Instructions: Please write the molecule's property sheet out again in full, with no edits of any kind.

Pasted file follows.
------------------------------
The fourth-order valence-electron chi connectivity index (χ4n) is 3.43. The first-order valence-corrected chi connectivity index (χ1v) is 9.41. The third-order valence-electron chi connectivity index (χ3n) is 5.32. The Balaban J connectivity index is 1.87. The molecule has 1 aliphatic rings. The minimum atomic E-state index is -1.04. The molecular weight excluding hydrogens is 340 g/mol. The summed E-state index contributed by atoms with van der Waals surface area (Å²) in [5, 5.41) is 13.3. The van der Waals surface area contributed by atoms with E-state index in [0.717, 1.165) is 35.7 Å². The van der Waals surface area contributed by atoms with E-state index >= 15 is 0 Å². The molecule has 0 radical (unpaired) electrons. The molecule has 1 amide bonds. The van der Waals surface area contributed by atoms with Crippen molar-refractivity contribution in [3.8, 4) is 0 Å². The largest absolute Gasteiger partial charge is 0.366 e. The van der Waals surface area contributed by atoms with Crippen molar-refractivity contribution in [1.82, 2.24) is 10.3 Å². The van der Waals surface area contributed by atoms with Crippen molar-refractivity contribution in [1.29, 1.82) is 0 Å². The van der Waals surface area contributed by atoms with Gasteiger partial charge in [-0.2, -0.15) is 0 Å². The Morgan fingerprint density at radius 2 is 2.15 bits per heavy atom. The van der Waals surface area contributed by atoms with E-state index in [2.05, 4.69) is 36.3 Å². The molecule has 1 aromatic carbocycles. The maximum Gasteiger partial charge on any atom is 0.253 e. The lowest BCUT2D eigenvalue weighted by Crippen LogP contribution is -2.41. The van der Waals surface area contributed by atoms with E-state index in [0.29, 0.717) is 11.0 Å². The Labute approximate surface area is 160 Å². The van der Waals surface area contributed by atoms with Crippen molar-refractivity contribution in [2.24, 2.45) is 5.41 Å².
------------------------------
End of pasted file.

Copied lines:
The fourth-order valence-electron chi connectivity index (χ4n) is 3.43. The first-order valence-corrected chi connectivity index (χ1v) is 9.41. The third-order valence-electron chi connectivity index (χ3n) is 5.32. The Balaban J connectivity index is 1.87. The molecule has 1 aliphatic rings. The minimum atomic E-state index is -1.04. The molecular weight excluding hydrogens is 340 g/mol. The summed E-state index contributed by atoms with van der Waals surface area (Å²) in [5, 5.41) is 13.3. The van der Waals surface area contributed by atoms with E-state index in [0.717, 1.165) is 35.7 Å². The van der Waals surface area contributed by atoms with E-state index >= 15 is 0 Å². The molecule has 0 radical (unpaired) electrons. The molecule has 1 amide bonds. The van der Waals surface area contributed by atoms with Crippen molar-refractivity contribution in [3.8, 4) is 0 Å². The largest absolute Gasteiger partial charge is 0.366 e. The van der Waals surface area contributed by atoms with Crippen molar-refractivity contribution in [1.82, 2.24) is 10.3 Å². The van der Waals surface area contributed by atoms with Crippen molar-refractivity contribution in [1.29, 1.82) is 0 Å². The van der Waals surface area contributed by atoms with Gasteiger partial charge in [-0.2, -0.15) is 0 Å². The Morgan fingerprint density at radius 2 is 2.15 bits per heavy atom. The van der Waals surface area contributed by atoms with E-state index in [2.05, 4.69) is 36.3 Å². The molecule has 1 aromatic carbocycles. The maximum Gasteiger partial charge on any atom is 0.253 e. The lowest BCUT2D eigenvalue weighted by Crippen LogP contribution is -2.41. The van der Waals surface area contributed by atoms with E-state index in [0.29, 0.717) is 11.0 Å². The Labute approximate surface area is 160 Å². The van der Waals surface area contributed by atoms with Crippen molar-refractivity contribution in [2.24, 2.45) is 5.41 Å².